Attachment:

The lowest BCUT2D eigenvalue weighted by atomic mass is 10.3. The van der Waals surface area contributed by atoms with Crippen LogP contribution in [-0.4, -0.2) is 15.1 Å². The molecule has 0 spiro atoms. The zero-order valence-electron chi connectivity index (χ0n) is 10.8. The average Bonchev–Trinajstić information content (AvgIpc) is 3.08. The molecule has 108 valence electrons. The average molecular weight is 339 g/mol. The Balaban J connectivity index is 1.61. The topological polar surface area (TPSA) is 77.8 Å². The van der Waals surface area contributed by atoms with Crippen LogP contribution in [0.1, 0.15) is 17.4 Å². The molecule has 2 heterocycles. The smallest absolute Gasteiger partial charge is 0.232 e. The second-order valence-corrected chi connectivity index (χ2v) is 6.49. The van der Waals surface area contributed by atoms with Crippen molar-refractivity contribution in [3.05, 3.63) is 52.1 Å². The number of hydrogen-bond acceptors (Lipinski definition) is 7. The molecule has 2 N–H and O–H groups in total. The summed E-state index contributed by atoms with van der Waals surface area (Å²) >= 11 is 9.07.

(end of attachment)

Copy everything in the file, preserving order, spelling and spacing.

The lowest BCUT2D eigenvalue weighted by atomic mass is 10.3. The van der Waals surface area contributed by atoms with Crippen LogP contribution in [-0.4, -0.2) is 15.1 Å². The molecule has 0 spiro atoms. The zero-order valence-electron chi connectivity index (χ0n) is 10.8. The average Bonchev–Trinajstić information content (AvgIpc) is 3.08. The molecule has 108 valence electrons. The average molecular weight is 339 g/mol. The Balaban J connectivity index is 1.61. The topological polar surface area (TPSA) is 77.8 Å². The van der Waals surface area contributed by atoms with Crippen LogP contribution in [0.1, 0.15) is 17.4 Å². The molecule has 2 heterocycles. The smallest absolute Gasteiger partial charge is 0.232 e. The second-order valence-corrected chi connectivity index (χ2v) is 6.49. The van der Waals surface area contributed by atoms with Crippen molar-refractivity contribution in [3.05, 3.63) is 52.1 Å². The number of hydrogen-bond acceptors (Lipinski definition) is 7. The molecule has 2 N–H and O–H groups in total. The summed E-state index contributed by atoms with van der Waals surface area (Å²) >= 11 is 9.07.